[patch] Fix g10/exec.c (make_tempdir) [_WIN32] not
properly handling GetTempPath
Israel G. Lugo
ilugo at bridonsecurity.com
Wed May 24 23:50:23 CEST 2006
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David Shaw wrote:
> I think the proposed fix is a bit of overkill. I'd rather do
> something simpler, like (not tested yet):
That is still enforcing a hardcoded limit, though, of MAX_PATH
characters (which is defined to 260 in the 2003 SDK). If we can behave
elegantly and support arbitrarily long paths with ease, why would we
want to impose an unnecessary artificial limit on ourselves?
If the user's temporary directory happens to be longer than 260 bytes
(think localized Windows versions, or large usernames, or multibyte
locales or whatever), the alternative solution you quoted will reject
it (and fall back to the non-portable c:\windows\temp thing), when it
wasn't really necessary to do so.
It kind of reminds me of the whole "2 digits should be more than
enough to represent the year" thing - or, in this case, "260 bytes
should be more than enough for everyone" ;) Why not aim to be scalable
and flexible now, if we can easily do it without introducing any other
problems? (in fact it's already done in the solution I proposed)
I believe if it is possible to improve on something, even if only a
bit, then it should be done, unless it is counterproductive to do so.
After all, a very important part of the Free Software spirit (or Open
Source, however one might prefer to think of it) is to have an open
development model, with people from the community trying to work
together and with those people from outside the project who are
motivated enough to contribute and want to help the project be the
best it can be.
> There is no need to get the Windows directory specially, as
> GetTempPath will return the Windows directory as a last resort. It
> tries $TMP, $TEMP, $USERPROFILE, and finally the Windows
That is true; I suppose I was only trying to make the program a bit
more resilient. We don't really know for what reasons GetTempPath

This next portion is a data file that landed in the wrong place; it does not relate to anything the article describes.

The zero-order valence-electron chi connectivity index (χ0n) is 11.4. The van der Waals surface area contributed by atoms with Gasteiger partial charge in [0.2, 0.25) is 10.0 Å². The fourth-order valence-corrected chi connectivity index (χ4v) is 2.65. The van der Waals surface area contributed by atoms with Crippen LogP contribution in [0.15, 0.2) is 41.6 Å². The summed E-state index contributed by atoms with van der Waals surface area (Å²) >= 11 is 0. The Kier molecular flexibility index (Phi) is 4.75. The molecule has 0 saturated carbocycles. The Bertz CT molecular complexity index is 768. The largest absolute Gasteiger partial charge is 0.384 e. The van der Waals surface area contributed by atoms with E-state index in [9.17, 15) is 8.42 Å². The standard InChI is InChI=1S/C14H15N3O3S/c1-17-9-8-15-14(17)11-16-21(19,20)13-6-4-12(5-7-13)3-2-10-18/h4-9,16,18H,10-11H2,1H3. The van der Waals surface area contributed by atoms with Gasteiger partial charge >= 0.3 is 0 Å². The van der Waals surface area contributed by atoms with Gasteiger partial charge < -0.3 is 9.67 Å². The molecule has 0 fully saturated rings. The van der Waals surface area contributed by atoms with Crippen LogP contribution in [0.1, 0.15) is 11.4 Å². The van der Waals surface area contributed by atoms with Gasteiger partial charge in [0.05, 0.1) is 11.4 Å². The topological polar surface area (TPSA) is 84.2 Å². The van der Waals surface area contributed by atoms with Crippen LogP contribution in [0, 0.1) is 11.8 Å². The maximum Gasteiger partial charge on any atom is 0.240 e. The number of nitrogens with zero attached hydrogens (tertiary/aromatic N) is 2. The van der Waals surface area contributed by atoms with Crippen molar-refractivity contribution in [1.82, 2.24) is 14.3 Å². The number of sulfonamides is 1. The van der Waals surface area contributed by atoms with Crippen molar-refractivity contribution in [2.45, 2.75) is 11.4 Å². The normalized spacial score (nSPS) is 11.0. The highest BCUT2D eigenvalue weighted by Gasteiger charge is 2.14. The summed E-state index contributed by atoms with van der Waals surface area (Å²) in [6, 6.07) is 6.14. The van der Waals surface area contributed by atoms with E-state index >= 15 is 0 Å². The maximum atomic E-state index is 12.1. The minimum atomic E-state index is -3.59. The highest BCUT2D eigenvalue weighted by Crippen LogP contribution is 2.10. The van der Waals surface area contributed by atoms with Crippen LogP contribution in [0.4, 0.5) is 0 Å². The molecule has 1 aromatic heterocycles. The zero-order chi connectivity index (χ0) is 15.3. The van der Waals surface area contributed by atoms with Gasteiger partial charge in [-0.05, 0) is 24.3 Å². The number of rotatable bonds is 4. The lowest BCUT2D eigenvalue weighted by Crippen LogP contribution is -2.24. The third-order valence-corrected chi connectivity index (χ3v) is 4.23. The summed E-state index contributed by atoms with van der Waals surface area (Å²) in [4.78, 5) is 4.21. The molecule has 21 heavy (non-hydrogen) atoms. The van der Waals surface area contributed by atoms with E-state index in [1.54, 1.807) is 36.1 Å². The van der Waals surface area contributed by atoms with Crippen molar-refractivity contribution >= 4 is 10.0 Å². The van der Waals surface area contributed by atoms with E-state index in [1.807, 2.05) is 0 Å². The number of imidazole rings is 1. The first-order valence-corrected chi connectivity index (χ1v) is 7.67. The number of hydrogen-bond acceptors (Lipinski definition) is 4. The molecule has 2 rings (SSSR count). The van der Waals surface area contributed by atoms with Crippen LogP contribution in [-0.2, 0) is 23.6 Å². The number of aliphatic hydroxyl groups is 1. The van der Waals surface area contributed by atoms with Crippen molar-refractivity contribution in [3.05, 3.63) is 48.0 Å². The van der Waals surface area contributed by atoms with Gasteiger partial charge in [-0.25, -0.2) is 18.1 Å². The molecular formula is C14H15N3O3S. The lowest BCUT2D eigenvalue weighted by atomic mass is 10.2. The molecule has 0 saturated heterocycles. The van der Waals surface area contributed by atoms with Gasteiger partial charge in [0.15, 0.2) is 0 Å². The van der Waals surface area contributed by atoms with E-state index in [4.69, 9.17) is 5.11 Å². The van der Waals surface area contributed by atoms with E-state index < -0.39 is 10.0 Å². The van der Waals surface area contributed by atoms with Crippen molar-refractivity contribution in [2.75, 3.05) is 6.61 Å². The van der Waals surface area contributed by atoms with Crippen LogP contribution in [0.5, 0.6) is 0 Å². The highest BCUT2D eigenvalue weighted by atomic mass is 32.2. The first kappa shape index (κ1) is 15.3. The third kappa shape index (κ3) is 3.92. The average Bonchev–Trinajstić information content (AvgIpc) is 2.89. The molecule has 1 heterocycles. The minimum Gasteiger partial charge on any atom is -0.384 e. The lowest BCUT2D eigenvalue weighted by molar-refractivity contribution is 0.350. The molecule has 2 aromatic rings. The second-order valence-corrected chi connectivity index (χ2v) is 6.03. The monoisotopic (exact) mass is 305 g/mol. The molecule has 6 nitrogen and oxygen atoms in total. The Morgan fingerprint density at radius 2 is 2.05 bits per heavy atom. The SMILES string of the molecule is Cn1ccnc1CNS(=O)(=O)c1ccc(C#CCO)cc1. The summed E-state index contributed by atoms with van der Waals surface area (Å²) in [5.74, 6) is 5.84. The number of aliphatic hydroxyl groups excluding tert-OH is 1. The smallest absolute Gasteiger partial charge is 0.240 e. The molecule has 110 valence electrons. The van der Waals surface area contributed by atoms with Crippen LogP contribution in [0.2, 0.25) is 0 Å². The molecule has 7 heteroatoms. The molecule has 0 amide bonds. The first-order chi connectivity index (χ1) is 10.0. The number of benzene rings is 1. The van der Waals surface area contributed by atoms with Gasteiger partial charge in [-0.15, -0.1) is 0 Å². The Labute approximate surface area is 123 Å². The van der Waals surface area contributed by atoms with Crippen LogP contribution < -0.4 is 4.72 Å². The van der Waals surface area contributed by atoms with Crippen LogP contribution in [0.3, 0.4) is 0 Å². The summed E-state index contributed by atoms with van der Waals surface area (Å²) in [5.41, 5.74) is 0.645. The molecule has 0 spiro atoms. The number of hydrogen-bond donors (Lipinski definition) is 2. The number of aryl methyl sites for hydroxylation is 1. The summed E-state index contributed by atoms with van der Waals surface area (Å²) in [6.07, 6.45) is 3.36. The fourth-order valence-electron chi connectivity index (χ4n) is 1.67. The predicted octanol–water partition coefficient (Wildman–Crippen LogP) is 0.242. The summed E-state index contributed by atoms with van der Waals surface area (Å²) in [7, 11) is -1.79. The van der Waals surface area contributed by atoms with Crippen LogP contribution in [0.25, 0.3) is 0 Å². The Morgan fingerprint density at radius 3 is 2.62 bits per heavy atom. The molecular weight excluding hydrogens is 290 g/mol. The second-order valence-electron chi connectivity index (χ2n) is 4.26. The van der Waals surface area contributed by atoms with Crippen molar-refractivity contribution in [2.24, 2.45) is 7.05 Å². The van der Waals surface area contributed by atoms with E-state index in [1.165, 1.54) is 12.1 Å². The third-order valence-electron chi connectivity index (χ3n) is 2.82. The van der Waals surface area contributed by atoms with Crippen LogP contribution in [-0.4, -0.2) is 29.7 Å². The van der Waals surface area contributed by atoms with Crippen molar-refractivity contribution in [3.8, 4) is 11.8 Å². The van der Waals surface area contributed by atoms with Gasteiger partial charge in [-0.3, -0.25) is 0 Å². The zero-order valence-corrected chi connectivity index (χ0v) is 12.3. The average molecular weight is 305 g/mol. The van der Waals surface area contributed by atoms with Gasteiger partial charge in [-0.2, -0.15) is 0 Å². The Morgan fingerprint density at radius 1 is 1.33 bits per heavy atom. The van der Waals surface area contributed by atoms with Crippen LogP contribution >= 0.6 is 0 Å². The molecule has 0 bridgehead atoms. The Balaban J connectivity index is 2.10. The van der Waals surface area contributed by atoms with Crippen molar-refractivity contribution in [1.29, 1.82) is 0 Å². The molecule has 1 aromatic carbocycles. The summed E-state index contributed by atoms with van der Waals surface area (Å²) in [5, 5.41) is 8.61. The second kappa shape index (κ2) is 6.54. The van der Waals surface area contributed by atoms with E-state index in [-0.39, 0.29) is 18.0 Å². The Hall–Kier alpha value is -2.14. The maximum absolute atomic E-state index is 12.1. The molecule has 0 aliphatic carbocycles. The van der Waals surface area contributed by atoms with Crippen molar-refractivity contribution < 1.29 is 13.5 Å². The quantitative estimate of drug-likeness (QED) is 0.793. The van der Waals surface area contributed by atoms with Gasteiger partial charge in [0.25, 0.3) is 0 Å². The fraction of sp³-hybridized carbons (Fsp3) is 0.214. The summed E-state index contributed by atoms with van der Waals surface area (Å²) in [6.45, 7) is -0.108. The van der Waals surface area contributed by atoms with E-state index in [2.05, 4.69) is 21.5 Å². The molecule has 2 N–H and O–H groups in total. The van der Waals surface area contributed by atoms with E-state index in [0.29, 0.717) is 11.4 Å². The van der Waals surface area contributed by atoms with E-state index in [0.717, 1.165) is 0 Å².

might fail (some internal error, etc). It could fail for a reason
other than not being able to detect the Windows directory; in such a
case, GPG might still be able to get the Windows directory, by using
GetWindowsDirectory (if that fails too then we could always fall back
to the hardcoded thing).
> I must admit I'm not terribly concerned that some version of
> Windows somewhere can't handle c:\windows\temp. If we get that
> far, it means GetTempPath failed in some manner, and if GetTempPath
> fails with MAX_PATH+1, then the system is sufficiently broken that
> we likely don't *want* to continue executing. ;)
My own Windows installation is a good example which would not work
with c:\windows\temp ;) I have it on F:\winnt.
Any NT or 2000 Windows will be on \winnt by default, for example.
Localized versions in some languages will probably install in a
different path as well (or at least the \temp part, it might be called
something else). And of course, one can always customize his
installation path upon installing the OS. So, I don't think hardcoding
is the best solution, at least not the way it was done in the
alternative solution you posted, since the hardcoded case can be
entered for more reasons than just a broken system (temp path longer
than the hardcoded limit of MAX_PATH, or some internal error inside
GetTempPath, for example). Falling back to c:\windows\temp as a last
resort if GetLastTemp errored out might make sense (although it could
potentially still be a recoverable error), but doing so because the
path is longer than some artificially imposed limit would seem a bit odd.
Ideally, I still think there should be an explicit check using
GetWindowsDirectory before giving up, but I suppose that might be
overkill if we're at least sure that we do handle valid temp paths
properly, regardless of their length.
Now, I dislike Windows as much as anyone else. I would be a happy man
if everyone used some form of free operating system such as GNU, *BSD
or whatever. However, that is besides the point. If GnuPG is
officially supposed to work on Windows, then it should do so to the
best of its abilities, like it does on the other OSes for which it is
developed. If GnuPG breaks on Windows because the user's temporary
path was longer than some imposed limit, people are not going to blame
Windows, they're going to blame GnuPG.
I understand it may perhaps be difficult for some of the GPG
developers to be motivated to develop for the Windows platform, or
even to test the program on it. I myself use GNU/Linux for most of my
computing tasks, but I do regrettably have to use Windows as well.
Should there be a need, I would be happy to help with any development
work, as I am comfortable with both platforms and could run and test
the program on either.
In any event, I would submit that the solution I proposed initially,
with the handling of arbitrarily long paths, would be a good
compromise between not being flexible enough (hardcoded limits, etc)
and being "too" flexible (checking the Windows dir after GetTempPath
failed, and so on). It may add 4 or 5 lines of code, but there really
isn't much getting around the GetTempPath interface: there is simply
no guarantee on what the temp path length will be. One really has to
poll and fetch (or at least make an initial guess hoping that it will
be long enough, but a loop is inevitable to cover the case when the
initial guess is not long enough).
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